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forcelima
01-03-2006, 08:47 PM
Hi, I'm 17 and I wanted to start playing chess seriously, now my IQ is nowhere near 180 like that of Bobby Fischer's (or so they say in an article I read) but I want to get really good at chess.

I've only started playing a lot of chess two weeks ago and so far I'm going to get

Nunn's chess openings
Play winning chess
1001 Brilliant ways to checkmate
1001 Chess Sacrifices
Fundamental Chess Endings
Reassess your chess
Winning chess endings
Winning chess tactics
The art of attack in chess

Are there any other books I should get that would improve my chess? I haven't read the books listed above but I'm planning on getting them though. I've only read up to about ch10 in "Idiot's guide to chess" and so far, my rating on yahoo is around 1200(probably more around 1100 in my opinion though).

Are there any other things I should get to improve my chess? I was thinking about getting fritz 9. I also bought chess sets about the same 9.5 cm high so I could practise looking at the chess board with those big pieces in my way (I reckon I can play better online because I view the board from a birds-eye perspective than I play on a board).

Since I'm doing VCE this year I don't have time to go to a chess club (I think Box Hill is the closest one for me) but I'll probably go once I finish VCE.

So far I understand very basic chess tactics and developing chess pieces (I just try to dominate the center as much as I can but it probably doesn't actually help me to win games). I really want to improve a lot more so what books would you recommend? I don't mind books that are very complicated at first (as in you need to focus hard) but I probably can't understand books that build up on knowledge that I don't already have.

What are the books you would recommend and the order in which I should read each book? Also, what should my rating be after reading the books.

Thanks

eclectic
01-03-2006, 08:56 PM
http://www.exeterchessclub.org.uk/coaching.html

is an online link which might be of value

apparently anand speaks highly of this site

Rincewind
01-03-2006, 09:01 PM
Your enthusiasm for the game will be your most valuable asset in the quest for improving your chess. If you have all those books you listed, I wouldn't worry too much about increasing your library until you have had a chance to go through them. Going through Fundamental Chess Endings alone will take a substantial amount of time. But doing so will doubtless improve you game, especially if you have never studied endings before.

I think the key is to set achievable goals so that you are not discouraged. You have to factor in the amount of time you have to devote to studying chess. As you are doing VCEs I'd recommend a relatively light chess study workload. Like around 5 hours a week as a maximum. Your chess will improve and you will still have time to do your school work which should have the priority.

Once you have gotten through a few of these books you already have you will begin to have a fair idea of where your needs and interests in more books lie.

Kevin Bonham
02-03-2006, 01:52 AM
I agree with Rincewind's comments.


What are the books you would recommend and the order in which I should read each book? Also, what should my rating be after reading the books.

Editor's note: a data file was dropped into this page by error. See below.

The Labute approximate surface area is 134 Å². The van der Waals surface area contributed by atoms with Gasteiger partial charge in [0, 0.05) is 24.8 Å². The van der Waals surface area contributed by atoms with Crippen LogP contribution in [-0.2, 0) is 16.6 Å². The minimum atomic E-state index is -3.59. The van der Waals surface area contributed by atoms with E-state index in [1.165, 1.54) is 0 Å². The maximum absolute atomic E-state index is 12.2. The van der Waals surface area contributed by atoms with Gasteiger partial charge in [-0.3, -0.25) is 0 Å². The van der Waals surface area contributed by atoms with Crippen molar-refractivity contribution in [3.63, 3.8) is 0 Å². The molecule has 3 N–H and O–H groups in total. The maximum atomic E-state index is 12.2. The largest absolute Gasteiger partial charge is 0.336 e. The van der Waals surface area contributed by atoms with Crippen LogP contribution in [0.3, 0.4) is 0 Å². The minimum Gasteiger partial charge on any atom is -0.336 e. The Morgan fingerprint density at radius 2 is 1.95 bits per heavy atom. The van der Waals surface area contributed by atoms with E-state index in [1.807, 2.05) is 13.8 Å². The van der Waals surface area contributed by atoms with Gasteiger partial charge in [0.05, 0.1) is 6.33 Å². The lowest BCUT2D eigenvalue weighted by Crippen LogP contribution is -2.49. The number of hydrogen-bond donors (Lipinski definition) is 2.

Reading books alone doesn't help as much as some people might think. It's better to play a bit, read a bit, play a bit and so on. It's impossible to predict how much studying will improve your rating, although it will do something if you play as well. There is a thing called match toughness that you cannot easily learn in books that is worth about 400 ratings points. It's the thing, that some players pick up better than others from their experience, that keeps you alive and kicking in bad positions, and that enables you to put opponents away without falling for traps in winning ones.

Openings books like NCO aren't there to be read, they're there to dabble in as you learn particular lines (though the chapter intros are useful in deciding what lines might suit your style). A good way to use any openings book is, after each game you play, look up the book lines and see what else either side could have done instead.

qpawn
04-03-2006, 07:49 PM
Yep. I agree on that match toughness. I would be about 2000 elo but I ain't got any match toughness: in fact I am so deficient it costs me 1000 -points leaving me a total [patzer :D

eclectic
04-03-2006, 08:14 PM
Yep. I agree on that match toughness. I would be about 2000 elo but I ain't got any match toughness: in fact I am so deficient it costs me 1000 -points leaving me a total [patzer :D

yep match toughness is important qpawn

why we could even arrange a training match where we are surrounded by the bulletin board's top posters continually haranging each other

that would really toughen us up ... heh! :rolleyes:

:cool:

forcelima
04-03-2006, 09:41 PM
What exactly is match toughness? Oh does anyone else have trouble finding strategies on a real life board compared to playing on the internet?

eclectic
04-03-2006, 09:53 PM
What exactly is match toughness? Oh does anyone else have trouble finding strategies on a real life board compared to playing on the internet?

the question may already have been visited in this thread (http://chesschat.org/showthread.php?t=572)

bobby1972
30-03-2006, 09:59 AM
get this book "The Art of Positional Play (1978). reshevsky" i gained 200 rating points on this book alone went from 1700 something to 1900 something that was the time i inproved maybe the only real improvement but long ago.then my mate read it and went from unrated to 2000 something within a few years and he was in his thrirties at the time that is a great book reshevsky is brilliant writer and one of the all time greats.